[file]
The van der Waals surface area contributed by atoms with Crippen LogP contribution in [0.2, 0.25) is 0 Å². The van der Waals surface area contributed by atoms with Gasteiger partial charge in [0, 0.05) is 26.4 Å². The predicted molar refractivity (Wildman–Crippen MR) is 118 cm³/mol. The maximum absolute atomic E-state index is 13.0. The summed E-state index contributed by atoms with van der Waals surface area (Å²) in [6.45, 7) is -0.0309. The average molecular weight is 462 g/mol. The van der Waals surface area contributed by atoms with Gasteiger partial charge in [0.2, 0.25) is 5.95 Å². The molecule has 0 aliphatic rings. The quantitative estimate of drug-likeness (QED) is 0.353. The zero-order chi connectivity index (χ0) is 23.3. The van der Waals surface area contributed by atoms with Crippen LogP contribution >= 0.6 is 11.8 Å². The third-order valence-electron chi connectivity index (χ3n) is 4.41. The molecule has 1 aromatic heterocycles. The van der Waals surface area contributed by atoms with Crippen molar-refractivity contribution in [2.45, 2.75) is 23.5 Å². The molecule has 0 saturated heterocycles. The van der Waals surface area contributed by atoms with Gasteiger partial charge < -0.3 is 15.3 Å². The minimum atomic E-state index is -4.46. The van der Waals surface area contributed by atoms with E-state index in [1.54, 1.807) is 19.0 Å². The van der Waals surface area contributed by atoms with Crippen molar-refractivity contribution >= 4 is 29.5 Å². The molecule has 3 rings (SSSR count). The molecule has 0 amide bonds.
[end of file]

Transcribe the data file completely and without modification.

The van der Waals surface area contributed by atoms with Crippen LogP contribution in [0.2, 0.25) is 0 Å². The van der Waals surface area contributed by atoms with Gasteiger partial charge in [0, 0.05) is 26.4 Å². The predicted molar refractivity (Wildman–Crippen MR) is 118 cm³/mol. The maximum absolute atomic E-state index is 13.0. The summed E-state index contributed by atoms with van der Waals surface area (Å²) in [6.45, 7) is -0.0309. The average molecular weight is 462 g/mol. The van der Waals surface area contributed by atoms with Gasteiger partial charge in [0.2, 0.25) is 5.95 Å². The molecule has 0 aliphatic rings. The quantitative estimate of drug-likeness (QED) is 0.353. The zero-order chi connectivity index (χ0) is 23.3. The van der Waals surface area contributed by atoms with Crippen LogP contribution >= 0.6 is 11.8 Å². The third-order valence-electron chi connectivity index (χ3n) is 4.41. The molecule has 1 aromatic heterocycles. The van der Waals surface area contributed by atoms with Crippen molar-refractivity contribution in [2.45, 2.75) is 23.5 Å². The molecule has 0 saturated heterocycles. The van der Waals surface area contributed by atoms with Gasteiger partial charge < -0.3 is 15.3 Å². The minimum atomic E-state index is -4.46. The van der Waals surface area contributed by atoms with E-state index in [1.54, 1.807) is 19.0 Å². The van der Waals surface area contributed by atoms with Crippen molar-refractivity contribution >= 4 is 29.5 Å². The molecule has 3 rings (SSSR count). The molecule has 0 amide bonds.